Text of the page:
One guy did it, and it is possible that a number of people (including, among others, Penn State administrators, various police agencies, child welfare agencies, various school administrators in Lock Haven and elsewhere, Second Mile administrators and board members, state prosecutors, etc.) screwed up in not following up as aggressively as maybe they should have (Whether this is actually the case depends a lot on what and who you believe.  I think the Freeh report leaves a lot to be desired in terms of completeness, accuracy, and objectivity on this point.).  The media has found something as appealing as Greek tragedy in this story and they will not let go.  Someone needs to stand up and tell them that their description of the Penn State culture is a travesty, which it is!  Erickson, and whoever he’s listening to, don’t seem to be the folks to do this.

From all indications so far, including reactions from newly elected trustees Anthony Lubrano and Adam Taliaferro, it appears that Erickson signed the NCAA consent decree without involvement or approval of the Board of Trustees.  I don’t believe that he has the unilateral authority to commit the University to this level of liability.  If this is the case, he should probably be fired as quickly as the Board fired Graham Spanier.  He has committed the University to what is estimated to be something in the range of $72 million dollars in penalties, loss of continuing revenue from its football program (the least of our worries), and – most seriously – undisputed damage to the reputation of the University which could be forever in recovering.  The damage he has done, in my humble opinion, is far worse than anything Graham Spanier ever came close to doing.

Sorry.  Enough of my rant.  This has been keeping me up at night thinking about the injustices done to so many people associated with Penn State.  I don’t want to lessen or condone the wrongs done by Jerry Sandusky, but the level of attacks on Penn State associated with this atrocity, and the damage done to the University, its students, its faculty, its alumni, and ultimately to the world community served by this great academic institution, are simply unwarranted.


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Penn State/Sandusky Story Finally Public

Posted by Steve Markowitz on July 12, 2012

For those of us that are alumni and supporters of Penn State University, this is been a painful nine months.  Our University has been tainted with a scandal of horrific proportions.  And yes, We are Penn State.

When the scandal went public in November, the University’s Board of Trustees took two major actions.  First, it fired longtime and legendary coach Joe Paterno, as well as President Graham Spanier.  In addition, it engaged former FBI director Louis Freeh to create a no holds bar report on the scandal and any University involvement in it.

The firing of Joe Paterno by the Board of Trustees was certainly controversial at the time.  We alumni considered Joe our mentor, father and to some even near deity status.  Many alumni including famous football players Franco Harris and LaVar Arrington went public with criticism of the firing claiming it was precipitous and unfair.  The validity of that criticism could not be absolutely judged until all of the facts were known and now they are.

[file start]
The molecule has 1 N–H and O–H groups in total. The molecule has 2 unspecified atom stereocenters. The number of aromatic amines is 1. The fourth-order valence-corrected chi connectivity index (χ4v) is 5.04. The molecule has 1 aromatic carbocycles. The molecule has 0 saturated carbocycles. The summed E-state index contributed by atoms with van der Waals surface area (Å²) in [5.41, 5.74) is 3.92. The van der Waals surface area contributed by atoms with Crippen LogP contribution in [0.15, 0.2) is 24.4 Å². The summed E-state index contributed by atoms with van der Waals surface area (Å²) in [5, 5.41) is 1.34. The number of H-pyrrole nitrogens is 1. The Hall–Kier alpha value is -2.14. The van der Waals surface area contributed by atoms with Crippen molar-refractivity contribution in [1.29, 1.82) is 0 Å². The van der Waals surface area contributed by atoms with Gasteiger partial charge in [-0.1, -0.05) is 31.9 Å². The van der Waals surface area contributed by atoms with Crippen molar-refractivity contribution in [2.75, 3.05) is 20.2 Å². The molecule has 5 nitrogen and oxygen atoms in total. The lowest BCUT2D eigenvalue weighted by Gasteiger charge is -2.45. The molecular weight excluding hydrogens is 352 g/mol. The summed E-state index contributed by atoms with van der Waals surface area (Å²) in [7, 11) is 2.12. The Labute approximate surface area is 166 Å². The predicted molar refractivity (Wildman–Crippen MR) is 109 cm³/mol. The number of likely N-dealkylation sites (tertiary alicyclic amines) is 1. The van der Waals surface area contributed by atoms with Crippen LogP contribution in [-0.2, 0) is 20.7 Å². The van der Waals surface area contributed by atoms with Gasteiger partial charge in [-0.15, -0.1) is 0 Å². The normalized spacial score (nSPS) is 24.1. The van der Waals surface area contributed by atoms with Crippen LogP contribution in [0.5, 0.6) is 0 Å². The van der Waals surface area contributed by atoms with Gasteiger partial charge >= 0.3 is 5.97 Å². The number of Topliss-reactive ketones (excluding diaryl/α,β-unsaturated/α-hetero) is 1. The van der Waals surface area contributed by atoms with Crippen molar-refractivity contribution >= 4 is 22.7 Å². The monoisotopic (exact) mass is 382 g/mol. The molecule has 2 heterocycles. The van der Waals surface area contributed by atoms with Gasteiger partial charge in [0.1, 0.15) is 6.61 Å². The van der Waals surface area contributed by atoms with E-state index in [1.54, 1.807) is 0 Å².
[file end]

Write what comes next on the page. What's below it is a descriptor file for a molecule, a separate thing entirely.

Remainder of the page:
The other action of the Board of Trustees was less controversial, but no less important for the University and Sandusky victims.  The hiring of independent and respected Louis Freeh to create an in detailed report of the scandal, its causes and those responsible was a prerequisite for the University to begin a cleansing process.  That report based on over 400 interviews and more than 3 million documents was issued today and answered most open questions.  It was damning of high-up Penn State officials including Joe Paterno and Graham Spanier.

According to the New York Times, the Freeh report concluded that:

  • The highest officials at Penn State failed for over 10 years to take any steps to protect Jerry Sandusky victims.  “Our most saddening and sobering finding is the total disregard for the safety and welfare of Sandusky’s child victims,” and “the most powerful men at Penn State failed to take any steps for 14 years to protect the children who Sandusky victimized” said Freeh.
  • The report also concluded:  “In order to avoid the consequences of bad publicity,” the most powerful leaders of Penn State University “repeatedly concealed critical facts relating to Sandusky’s child abuse from the authorities, the board of trustees, the Penn State community and the public at large.”
  • One finding of the report was that Joe Paterno knew in 1998 of concerns about Sandusky behaving inappropriately with children.  At that time, University police investigated a related claim concerning Sandusky in a Penn State shower with a child, an investigation that Paterno closely followed.
  • The report concluded that Paterno failed to take any action on the Sandusky matter “even though Sandusky had been a key member of his coaching staff for almost 30 years and had an office just steps away from Mr. Paterno’s.”

Any doubt that the Board of Trustees did the right thing by immediately terminating of Spanier and Paterno has been put to rest.  Even strong Paterno supporter LaVar Arrington agreed Tweeting today that “I must admit, the report seems largely unbiased and fair.”  Arrington further tweeted that “All in the report are culpable starting with the president-vice pres-ad-head coach-bot all involved should’ve and should be removed.”